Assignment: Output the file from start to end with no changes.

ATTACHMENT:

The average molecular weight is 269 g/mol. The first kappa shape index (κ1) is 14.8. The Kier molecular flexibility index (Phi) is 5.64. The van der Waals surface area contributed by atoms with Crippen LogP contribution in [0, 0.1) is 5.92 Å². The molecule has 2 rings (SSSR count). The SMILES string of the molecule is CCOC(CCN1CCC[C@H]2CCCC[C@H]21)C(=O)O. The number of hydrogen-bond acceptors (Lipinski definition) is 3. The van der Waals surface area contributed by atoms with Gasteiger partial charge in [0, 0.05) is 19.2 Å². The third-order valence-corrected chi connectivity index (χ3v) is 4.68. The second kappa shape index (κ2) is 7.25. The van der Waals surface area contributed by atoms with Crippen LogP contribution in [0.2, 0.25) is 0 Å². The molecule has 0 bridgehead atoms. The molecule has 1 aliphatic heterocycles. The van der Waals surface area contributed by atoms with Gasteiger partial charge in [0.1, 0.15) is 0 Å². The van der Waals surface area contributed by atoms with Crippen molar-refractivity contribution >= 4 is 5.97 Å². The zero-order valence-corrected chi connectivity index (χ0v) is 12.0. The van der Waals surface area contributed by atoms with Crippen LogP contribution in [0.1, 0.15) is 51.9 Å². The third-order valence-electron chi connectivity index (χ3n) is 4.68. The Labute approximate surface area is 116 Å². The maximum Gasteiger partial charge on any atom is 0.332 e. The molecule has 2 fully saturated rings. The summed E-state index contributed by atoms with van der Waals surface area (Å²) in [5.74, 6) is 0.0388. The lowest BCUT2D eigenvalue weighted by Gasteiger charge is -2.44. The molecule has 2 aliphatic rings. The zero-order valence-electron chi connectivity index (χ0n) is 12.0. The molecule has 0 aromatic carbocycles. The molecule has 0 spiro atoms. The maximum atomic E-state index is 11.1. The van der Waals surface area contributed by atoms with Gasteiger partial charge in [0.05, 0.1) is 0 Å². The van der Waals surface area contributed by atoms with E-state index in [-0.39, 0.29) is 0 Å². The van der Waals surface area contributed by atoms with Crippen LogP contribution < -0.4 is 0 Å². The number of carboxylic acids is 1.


The average molecular weight is 269 g/mol. The first kappa shape index (κ1) is 14.8. The Kier molecular flexibility index (Phi) is 5.64. The van der Waals surface area contributed by atoms with Crippen LogP contribution in [0, 0.1) is 5.92 Å². The molecule has 2 rings (SSSR count). The SMILES string of the molecule is CCOC(CCN1CCC[C@H]2CCCC[C@H]21)C(=O)O. The number of hydrogen-bond acceptors (Lipinski definition) is 3. The van der Waals surface area contributed by atoms with Gasteiger partial charge in [0, 0.05) is 19.2 Å². The third-order valence-corrected chi connectivity index (χ3v) is 4.68. The second kappa shape index (κ2) is 7.25. The van der Waals surface area contributed by atoms with Crippen LogP contribution in [0.2, 0.25) is 0 Å². The molecule has 0 bridgehead atoms. The molecule has 1 aliphatic heterocycles. The van der Waals surface area contributed by atoms with Gasteiger partial charge in [0.1, 0.15) is 0 Å². The van der Waals surface area contributed by atoms with Crippen molar-refractivity contribution >= 4 is 5.97 Å². The zero-order valence-corrected chi connectivity index (χ0v) is 12.0. The van der Waals surface area contributed by atoms with Crippen LogP contribution in [0.1, 0.15) is 51.9 Å². The third-order valence-electron chi connectivity index (χ3n) is 4.68. The Labute approximate surface area is 116 Å². The maximum Gasteiger partial charge on any atom is 0.332 e. The molecule has 2 fully saturated rings. The summed E-state index contributed by atoms with van der Waals surface area (Å²) in [5.74, 6) is 0.0388. The lowest BCUT2D eigenvalue weighted by Gasteiger charge is -2.44. The molecule has 2 aliphatic rings. The zero-order valence-electron chi connectivity index (χ0n) is 12.0. The molecule has 0 aromatic carbocycles. The molecule has 0 spiro atoms. The maximum atomic E-state index is 11.1. The van der Waals surface area contributed by atoms with Gasteiger partial charge in [0.05, 0.1) is 0 Å². The van der Waals surface area contributed by atoms with E-state index in [-0.39, 0.29) is 0 Å². The van der Waals surface area contributed by atoms with Crippen LogP contribution < -0.4 is 0 Å². The number of carboxylic acids is 1.